A closer inspection will also uncover perhaps Odessa’s most famous feature – the catacombs. Until the late Soviet era, almost every yard in Odessa had its own entrance into the vast network of catacombs. However, the number of children wandering in and getting lost led to these entrances being closed, never to be re-opened. Today however, guided excursions are available to a small section of the catacombs on the outskirts of the city.
Being a port meant that a black market of goods soon thrived in Odessa, in the 18th century, the catacombs being the ideal way to move and store the contraband.
But during WWII, the network was utilised by the Ukrainian partisans in defence of the city, to strike at the occupying German & Romanian forces, who were responsible for decimating the Jewish community of Odessa, from whom the city derives much of its character.
A tour can range from anything from 3 hours to 12, depending on what you’re willing to pay, and your level of interest in this one of many ‘must-sees’ of Odessa.
WHERE TO STAY
Odessa happily caters for all types, and the Frapolli Hotel in Deribasovskaya Street, with its small and cosy downstairs bar and restaurant is the best example of this flexible approach, and I wouldn’t stay anywhere else. Friendly staff and spacious rooms ensure a more than pleasant stay. The tours offered are wide-ranging and can cater for everyone, and marks an opportunity well worth taking.
For something a bit more up-market, the legendary Londonskaya on Primorsky Boulevard is only 2 minutes from the Potemkin Steps and Opera & Ballet theatre, and offers a superb evening menu in particular. The classy façade is replicated within, and certainly deserves its reputation as the most luxurious hotel in the city.
If however, you’re more interested in mixing it up a bit more, there are a variety of agents who will let apartments at a variety of rates, depending on style and location. This is highly recommended if you wish to sample local culture at all levels, and is an excellent way of improving your spoken Russian (its being the most commonly spoken language in Odessa)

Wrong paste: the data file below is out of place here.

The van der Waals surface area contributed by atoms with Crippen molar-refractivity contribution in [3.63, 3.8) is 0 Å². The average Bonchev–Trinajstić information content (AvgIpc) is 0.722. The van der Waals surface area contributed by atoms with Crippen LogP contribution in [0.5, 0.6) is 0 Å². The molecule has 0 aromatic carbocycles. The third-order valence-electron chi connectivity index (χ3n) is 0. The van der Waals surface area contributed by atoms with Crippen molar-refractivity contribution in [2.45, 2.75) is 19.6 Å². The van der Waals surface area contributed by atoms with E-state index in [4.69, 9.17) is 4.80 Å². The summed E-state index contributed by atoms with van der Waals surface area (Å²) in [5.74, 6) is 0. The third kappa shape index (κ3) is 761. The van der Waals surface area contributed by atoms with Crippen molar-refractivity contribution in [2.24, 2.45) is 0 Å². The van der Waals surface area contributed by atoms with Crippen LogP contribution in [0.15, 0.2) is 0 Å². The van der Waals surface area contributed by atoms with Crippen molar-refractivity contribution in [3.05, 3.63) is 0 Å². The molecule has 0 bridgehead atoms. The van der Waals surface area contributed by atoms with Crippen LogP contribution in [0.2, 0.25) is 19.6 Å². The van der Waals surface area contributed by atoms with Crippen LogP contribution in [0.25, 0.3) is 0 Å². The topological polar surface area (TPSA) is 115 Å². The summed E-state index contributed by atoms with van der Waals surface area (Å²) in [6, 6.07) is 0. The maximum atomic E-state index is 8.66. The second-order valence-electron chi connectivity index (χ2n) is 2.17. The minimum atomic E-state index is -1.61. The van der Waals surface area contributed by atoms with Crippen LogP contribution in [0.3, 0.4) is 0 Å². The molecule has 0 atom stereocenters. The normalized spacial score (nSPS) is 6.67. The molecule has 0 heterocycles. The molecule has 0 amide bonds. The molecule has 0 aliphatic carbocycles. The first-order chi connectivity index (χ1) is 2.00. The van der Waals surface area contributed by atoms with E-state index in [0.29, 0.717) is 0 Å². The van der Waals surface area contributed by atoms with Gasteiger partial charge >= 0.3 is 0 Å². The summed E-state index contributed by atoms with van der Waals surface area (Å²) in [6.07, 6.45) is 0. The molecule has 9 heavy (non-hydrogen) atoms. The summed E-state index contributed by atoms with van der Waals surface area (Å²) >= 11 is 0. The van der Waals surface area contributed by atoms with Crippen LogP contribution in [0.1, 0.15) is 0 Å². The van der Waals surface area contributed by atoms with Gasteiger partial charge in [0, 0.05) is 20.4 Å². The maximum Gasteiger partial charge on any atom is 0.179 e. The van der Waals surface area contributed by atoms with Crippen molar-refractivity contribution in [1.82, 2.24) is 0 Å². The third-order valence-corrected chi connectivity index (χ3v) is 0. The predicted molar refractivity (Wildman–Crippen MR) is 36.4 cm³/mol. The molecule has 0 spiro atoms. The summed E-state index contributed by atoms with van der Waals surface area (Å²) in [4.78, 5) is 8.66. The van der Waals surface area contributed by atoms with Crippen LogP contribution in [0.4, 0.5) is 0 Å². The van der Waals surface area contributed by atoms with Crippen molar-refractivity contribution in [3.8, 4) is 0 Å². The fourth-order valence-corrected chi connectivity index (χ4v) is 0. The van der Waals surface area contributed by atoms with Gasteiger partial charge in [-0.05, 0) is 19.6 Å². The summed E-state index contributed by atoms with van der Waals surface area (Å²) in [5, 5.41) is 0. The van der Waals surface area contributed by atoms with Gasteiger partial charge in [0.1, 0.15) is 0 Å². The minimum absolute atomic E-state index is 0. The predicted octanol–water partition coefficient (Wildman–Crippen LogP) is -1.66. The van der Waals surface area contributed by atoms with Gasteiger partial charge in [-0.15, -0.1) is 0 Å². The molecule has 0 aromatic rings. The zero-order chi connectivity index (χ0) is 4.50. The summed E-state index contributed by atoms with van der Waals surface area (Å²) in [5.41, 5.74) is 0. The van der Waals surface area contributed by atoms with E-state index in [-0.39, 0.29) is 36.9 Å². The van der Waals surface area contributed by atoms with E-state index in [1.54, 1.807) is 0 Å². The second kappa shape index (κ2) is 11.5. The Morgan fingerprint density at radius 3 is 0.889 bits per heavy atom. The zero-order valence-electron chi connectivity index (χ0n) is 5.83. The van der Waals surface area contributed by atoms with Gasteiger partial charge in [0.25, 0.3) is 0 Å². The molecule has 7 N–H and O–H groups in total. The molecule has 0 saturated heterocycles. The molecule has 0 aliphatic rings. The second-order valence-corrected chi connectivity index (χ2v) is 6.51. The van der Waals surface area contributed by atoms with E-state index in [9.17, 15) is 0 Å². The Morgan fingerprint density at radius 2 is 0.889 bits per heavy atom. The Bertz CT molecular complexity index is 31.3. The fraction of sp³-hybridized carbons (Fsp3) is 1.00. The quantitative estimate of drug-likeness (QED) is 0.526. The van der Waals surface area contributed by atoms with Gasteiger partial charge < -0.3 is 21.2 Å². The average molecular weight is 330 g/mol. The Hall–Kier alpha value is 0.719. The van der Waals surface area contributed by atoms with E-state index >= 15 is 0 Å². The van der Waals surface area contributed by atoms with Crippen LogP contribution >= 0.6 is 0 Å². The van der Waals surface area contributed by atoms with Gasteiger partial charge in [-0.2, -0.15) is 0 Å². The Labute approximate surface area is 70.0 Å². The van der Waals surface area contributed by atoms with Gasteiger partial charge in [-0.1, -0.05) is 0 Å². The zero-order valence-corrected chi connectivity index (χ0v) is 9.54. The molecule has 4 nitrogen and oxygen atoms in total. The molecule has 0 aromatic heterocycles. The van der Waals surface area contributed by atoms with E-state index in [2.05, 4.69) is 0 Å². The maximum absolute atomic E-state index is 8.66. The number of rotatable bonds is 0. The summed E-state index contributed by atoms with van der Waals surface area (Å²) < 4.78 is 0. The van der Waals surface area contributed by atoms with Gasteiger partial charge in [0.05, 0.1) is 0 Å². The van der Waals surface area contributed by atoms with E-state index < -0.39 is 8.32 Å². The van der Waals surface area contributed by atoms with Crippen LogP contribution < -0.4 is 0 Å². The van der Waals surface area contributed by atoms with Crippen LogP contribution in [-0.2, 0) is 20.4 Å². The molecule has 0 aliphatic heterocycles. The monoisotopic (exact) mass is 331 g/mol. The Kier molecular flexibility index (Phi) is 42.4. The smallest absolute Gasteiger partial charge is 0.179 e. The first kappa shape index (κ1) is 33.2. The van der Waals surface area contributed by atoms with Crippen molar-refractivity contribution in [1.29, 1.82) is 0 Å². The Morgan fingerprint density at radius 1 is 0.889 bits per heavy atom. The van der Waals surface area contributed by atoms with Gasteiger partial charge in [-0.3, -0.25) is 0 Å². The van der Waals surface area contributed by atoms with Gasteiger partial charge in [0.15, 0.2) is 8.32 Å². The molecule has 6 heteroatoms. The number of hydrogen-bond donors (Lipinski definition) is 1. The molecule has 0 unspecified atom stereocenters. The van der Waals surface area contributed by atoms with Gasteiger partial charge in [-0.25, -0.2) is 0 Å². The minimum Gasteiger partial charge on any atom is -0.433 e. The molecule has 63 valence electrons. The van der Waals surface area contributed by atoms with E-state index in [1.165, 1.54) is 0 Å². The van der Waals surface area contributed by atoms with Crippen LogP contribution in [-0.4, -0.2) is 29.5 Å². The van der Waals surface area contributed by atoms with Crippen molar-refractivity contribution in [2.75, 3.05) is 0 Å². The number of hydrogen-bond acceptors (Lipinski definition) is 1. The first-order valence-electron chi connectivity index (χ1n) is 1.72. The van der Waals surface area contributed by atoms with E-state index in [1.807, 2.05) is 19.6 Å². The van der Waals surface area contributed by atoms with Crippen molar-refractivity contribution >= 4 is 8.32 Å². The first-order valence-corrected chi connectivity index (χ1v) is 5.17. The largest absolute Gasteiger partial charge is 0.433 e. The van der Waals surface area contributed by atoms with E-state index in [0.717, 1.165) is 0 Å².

WINING & DINING
The city’s multi-cultural nature (with over 100 nationalities residing there) paves the way for a greatly diverse eating scene.
For traditional Ukrainian food, the ostentatious Kumanets is ideal. Despite the high prices and the need to book well in advance, the service is first rate, and being just opposite the City Garden, offers a tranquil, yet busy experience.
The French influence found at Maman, as well as the more general European feel of Pivnoi Sad, in the City Garden itself, offer a good deal of familiarity to the Western European clientele who like something a little bit closer to home. The ubiquitous German or Ukrainian pans in the latter are superbly priced, if a little heavy on the waistline!
Staying in the centre, only 100 yards or so from Odessa’s cathedral, is the almost anarchic establishment of Legend. This basement restaurant and wine cellar was built in the style of a medieval nobleman’s house, an idea conceived by the owner barely five years ago. Initially concerned by a possible lack of appeal, he’s seen the restaurant grow in stature and reputation, and its warm feel, from the crockery down to the port-cullised restrooms is an almost surreal joy. Two hundred yards down the street is the Merry Berry café, boasting a wide range of teas and hot chocolates, ideal for an after-dinner nightcap.
For those wanting a faster option, Mario’s Pizza on Sadova street offers a cheap and easy Italian menu to go, is open late at night, and easily within walking distance of most of the city centre hotels.
For me however, the cafes, as opposed to the evening restaurants, are what gives Odessa its charm. Klarabara, in the City Garden is, perfect in the sun, and with Lavazza coffee on the menu, one can’t go far wrong. Kompot, on Panteleimonivs’ka Street offers a traditional Ukrainian lunch menu with multiple varieties of sweet and savoury vareneiki and compote that’s made on site, that makes for a cosy (if calorific) experience.